World Photography Day: 5 of the year’s best photo series

Written by CNN Staff

With Wednesday marking World Photography Day 2020, CNN Style is looking back at some of the most striking photo series published over the past 12 months.

Whether showcasing new work or delving into their archives, these five photographers demonstrate the diversity and vibrancy of the medium, bringing together images from Mexico, Nigeria, England and beyond.

Justine Kurland imagines a girls’ utopia

Throughout the series, ideas of freedom and belonging prevail as girls form their own communities off the grid. Credit: © Justine Kurland

Justine Kurland’s “Girl Pictures” imagines runaway girls roaming the American landscape in a sylvan utopia where girls make their own rules. Taken between 1997 and 2002, but released as a book this year, the images offer a nostalgic glimpse of a bygone era and an exploration of timeless themes such as defiance, self-actualization and female sexuality.

“I had this desire to make this girl world, this feminist utopic solidarity between (young) girls and teenagers,” Kurland said. “But between women, really.”

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Steve McCurrry explores the relationship between humans and animals

Many of the photos in “Steve McCurry. Animals” include human subjects, but those that don’t hint at the presence of humans, or at least what they’ve left behind. Credit: © 2019 Steve McCurry, Long Island City, NY

Although perhaps best-known for war photography and his famous “Afghan Girl” portrait, Steve McCurry has a lesser known passion: animals. His recently-published book brings together some of his best images, from cats in Myanmar to cows in Nepal (pictured top).

“Animals are in constant motion, have a mind of their own and rarely pay any attention to directions from a photographer,” McCurry said. “Understanding animal behavior is essential to making good animal photographs, just as understanding human behavior can help with taking someone’s portrait.

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Oye Diran embraces vintage Nigerian style

From Diran’s “A Ti De” series. The photographer has honed a minimalist yet warm aesthetic, citing renowned West African photographers J.D. Okhai Ojeikere, Malick Sidibé and Seydou Keïta as influences. Credit: Oye Diran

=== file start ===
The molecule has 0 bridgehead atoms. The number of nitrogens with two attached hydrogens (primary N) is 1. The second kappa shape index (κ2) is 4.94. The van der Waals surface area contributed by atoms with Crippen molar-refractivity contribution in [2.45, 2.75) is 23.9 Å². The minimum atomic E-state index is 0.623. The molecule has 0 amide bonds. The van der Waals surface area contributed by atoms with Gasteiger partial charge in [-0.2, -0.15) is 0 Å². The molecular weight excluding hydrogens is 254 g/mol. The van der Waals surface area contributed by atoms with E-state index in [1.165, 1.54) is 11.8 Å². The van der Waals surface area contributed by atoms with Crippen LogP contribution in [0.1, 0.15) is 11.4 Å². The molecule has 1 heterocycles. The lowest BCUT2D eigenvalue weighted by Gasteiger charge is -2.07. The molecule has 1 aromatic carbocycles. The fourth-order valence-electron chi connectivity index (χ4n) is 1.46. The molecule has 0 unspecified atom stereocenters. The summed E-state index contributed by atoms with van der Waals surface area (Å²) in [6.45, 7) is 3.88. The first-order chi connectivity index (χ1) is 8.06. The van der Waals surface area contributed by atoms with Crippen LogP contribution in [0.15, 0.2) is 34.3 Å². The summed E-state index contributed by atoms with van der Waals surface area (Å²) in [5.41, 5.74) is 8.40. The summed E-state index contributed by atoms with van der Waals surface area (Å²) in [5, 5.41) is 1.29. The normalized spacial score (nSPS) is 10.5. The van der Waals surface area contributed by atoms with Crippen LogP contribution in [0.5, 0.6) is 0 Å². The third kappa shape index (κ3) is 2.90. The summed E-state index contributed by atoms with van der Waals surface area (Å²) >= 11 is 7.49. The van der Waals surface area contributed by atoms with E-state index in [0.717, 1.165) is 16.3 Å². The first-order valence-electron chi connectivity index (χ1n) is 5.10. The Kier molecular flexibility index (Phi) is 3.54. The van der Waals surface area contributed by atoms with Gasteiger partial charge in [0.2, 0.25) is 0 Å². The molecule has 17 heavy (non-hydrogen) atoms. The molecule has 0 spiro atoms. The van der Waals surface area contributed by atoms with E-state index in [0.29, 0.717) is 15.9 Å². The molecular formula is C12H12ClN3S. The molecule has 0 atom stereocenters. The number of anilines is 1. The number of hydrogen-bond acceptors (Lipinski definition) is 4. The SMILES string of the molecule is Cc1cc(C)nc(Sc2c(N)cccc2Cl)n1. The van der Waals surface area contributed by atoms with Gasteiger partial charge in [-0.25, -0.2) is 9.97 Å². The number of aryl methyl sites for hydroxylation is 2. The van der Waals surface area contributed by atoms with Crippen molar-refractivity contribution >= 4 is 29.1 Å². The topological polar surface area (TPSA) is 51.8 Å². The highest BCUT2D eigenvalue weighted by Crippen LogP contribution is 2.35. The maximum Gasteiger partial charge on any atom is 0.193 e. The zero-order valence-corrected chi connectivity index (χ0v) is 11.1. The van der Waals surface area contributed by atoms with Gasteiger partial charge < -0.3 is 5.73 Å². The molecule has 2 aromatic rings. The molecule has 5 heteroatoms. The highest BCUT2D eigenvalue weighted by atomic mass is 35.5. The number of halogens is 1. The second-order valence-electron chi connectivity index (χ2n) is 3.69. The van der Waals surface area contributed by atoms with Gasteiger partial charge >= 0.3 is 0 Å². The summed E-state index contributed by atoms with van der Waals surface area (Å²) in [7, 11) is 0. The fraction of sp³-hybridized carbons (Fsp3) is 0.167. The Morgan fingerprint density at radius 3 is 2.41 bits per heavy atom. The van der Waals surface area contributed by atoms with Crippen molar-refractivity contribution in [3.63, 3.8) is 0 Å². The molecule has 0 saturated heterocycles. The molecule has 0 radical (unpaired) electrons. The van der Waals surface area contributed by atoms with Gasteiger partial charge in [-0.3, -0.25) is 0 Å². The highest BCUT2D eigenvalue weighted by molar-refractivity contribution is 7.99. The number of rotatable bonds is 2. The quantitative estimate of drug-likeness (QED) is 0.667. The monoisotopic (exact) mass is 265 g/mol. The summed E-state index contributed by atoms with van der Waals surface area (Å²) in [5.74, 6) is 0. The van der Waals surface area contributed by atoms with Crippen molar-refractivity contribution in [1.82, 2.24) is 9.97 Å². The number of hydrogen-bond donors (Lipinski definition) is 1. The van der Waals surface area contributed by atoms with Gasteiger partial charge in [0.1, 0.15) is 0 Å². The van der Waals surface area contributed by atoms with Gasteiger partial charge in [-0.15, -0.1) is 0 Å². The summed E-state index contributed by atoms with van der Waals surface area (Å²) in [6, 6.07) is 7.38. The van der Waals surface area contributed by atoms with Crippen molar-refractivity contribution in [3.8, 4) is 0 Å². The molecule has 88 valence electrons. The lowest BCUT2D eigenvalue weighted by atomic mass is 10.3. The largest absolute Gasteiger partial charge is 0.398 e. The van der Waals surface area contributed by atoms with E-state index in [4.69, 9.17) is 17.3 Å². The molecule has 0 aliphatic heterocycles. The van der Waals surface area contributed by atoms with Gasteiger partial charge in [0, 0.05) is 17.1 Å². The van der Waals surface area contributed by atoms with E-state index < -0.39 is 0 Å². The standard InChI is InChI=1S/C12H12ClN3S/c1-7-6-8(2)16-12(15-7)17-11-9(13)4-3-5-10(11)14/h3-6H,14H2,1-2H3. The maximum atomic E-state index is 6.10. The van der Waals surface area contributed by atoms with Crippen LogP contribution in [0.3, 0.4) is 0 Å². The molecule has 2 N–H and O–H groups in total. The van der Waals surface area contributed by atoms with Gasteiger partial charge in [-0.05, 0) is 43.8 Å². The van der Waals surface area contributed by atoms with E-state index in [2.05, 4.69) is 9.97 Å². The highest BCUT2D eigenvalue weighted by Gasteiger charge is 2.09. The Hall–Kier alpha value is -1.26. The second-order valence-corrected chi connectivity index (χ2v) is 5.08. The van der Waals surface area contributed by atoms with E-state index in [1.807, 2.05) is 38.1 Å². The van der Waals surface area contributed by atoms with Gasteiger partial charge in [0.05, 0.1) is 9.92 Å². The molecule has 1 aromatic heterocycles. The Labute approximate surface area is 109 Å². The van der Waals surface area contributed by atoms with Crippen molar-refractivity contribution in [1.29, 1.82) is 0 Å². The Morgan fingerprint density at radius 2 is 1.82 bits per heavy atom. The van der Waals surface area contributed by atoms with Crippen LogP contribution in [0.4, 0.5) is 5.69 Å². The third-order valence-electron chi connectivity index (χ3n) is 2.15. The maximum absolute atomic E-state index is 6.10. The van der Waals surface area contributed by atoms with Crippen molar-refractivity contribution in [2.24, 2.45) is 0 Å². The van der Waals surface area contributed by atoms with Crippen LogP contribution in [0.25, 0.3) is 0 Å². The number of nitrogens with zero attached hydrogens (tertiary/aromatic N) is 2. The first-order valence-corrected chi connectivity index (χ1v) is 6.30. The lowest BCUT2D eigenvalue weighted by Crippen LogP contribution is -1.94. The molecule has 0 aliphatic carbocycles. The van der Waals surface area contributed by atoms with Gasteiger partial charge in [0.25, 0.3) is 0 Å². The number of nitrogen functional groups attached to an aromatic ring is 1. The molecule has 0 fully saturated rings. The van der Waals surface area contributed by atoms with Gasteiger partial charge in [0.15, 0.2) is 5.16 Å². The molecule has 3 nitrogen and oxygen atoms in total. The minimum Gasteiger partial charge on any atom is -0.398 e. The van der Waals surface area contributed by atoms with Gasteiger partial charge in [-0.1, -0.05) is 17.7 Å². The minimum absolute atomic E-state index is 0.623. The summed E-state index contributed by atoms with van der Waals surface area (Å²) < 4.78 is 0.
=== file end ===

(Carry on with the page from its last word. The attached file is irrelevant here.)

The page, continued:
For his latest project, Oye Diran looked to images from Nigeria in the 1960s to 1980s — including old family photos — for inspiration. The resulting series “A Ti De” (We Have Arrived) recreates the era’s aesthetic through the elegant clothing his parents used to wear, including his mother’s classic Nigerian “iro” and “buba” (a wrapped skirt and tailored top).

“I was struck by how appealing and rich these outfits looked and was reminded of how well my parents and their friends were attired when I was young,” Diran said. “The relevance of iro and buba doesn’t dissipate over time, so I came up with this story to shed light on the beauty of my heritage to the world.”

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Orlando Gili goes in search of ‘Englishness’

Every year, a village in Gloucestershire hosts an annual cheese-rolling competition, in which participants chase a wheel of cheese down a steep hill. Credit: Orlando Gili

A cheese-rolling competition (pictured above) and an annual “bottle-kicking” are among two of the odder pastimes captured by Orlando Gili, who set about documenting how the English have fun. Inspired by the divisions caused by Brexit, his series “Trivial Pursuits” captures a humane portrait of a nation navigating its history and place in today’s world.

“We are really more similar than we like to think,” he said. “And going to all these different types of events, and seeing different sections of society having fun, you see essentially the same things being played out.

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Tania Franco Klein asks if we can ever disconnect

Klein shot “Proceed to the route” across California, Colorado, New Mexico and Utah. Credit: Tania Franco Klein

Tania Franco Klein’s ongoing series “Proceed to the Route” combines dystopian unease with the warmth of nostalgia. At first glance, one might not think that the Mexican photographer is examining our modern digital age, but she wields ambiguity to examine our relationship with — and reliance on — digital technology.

“You cannot fully escape and fully disconnect from everything,” she said. “But how can you (find) balance?”

Read the full story here.

Source : Cnn